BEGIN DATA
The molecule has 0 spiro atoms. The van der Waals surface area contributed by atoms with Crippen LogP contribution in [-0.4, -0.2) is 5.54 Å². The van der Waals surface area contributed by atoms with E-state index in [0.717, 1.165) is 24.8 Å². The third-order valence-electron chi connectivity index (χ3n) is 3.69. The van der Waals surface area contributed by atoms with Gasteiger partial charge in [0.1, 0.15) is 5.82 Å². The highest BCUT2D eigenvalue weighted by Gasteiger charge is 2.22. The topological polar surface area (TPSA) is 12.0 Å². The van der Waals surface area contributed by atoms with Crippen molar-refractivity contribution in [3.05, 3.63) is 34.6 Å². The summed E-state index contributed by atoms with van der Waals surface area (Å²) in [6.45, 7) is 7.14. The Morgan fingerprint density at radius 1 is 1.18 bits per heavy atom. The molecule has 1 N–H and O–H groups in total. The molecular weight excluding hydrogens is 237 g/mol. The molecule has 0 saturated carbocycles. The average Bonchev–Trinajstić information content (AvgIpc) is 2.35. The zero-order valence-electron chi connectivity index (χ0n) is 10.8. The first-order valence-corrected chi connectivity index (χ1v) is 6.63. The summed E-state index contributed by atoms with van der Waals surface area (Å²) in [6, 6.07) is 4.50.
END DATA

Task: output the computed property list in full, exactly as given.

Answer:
The molecule has 0 spiro atoms. The van der Waals surface area contributed by atoms with Crippen LogP contribution in [-0.4, -0.2) is 5.54 Å². The van der Waals surface area contributed by atoms with E-state index in [0.717, 1.165) is 24.8 Å². The third-order valence-electron chi connectivity index (χ3n) is 3.69. The van der Waals surface area contributed by atoms with Gasteiger partial charge in [0.1, 0.15) is 5.82 Å². The highest BCUT2D eigenvalue weighted by Gasteiger charge is 2.22. The topological polar surface area (TPSA) is 12.0 Å². The van der Waals surface area contributed by atoms with Crippen molar-refractivity contribution in [3.05, 3.63) is 34.6 Å². The summed E-state index contributed by atoms with van der Waals surface area (Å²) in [6.45, 7) is 7.14. The Morgan fingerprint density at radius 1 is 1.18 bits per heavy atom. The molecule has 1 N–H and O–H groups in total. The molecular weight excluding hydrogens is 237 g/mol. The molecule has 0 saturated carbocycles. The average Bonchev–Trinajstić information content (AvgIpc) is 2.35. The zero-order valence-electron chi connectivity index (χ0n) is 10.8. The first-order valence-corrected chi connectivity index (χ1v) is 6.63. The summed E-state index contributed by atoms with van der Waals surface area (Å²) in [6, 6.07) is 4.50.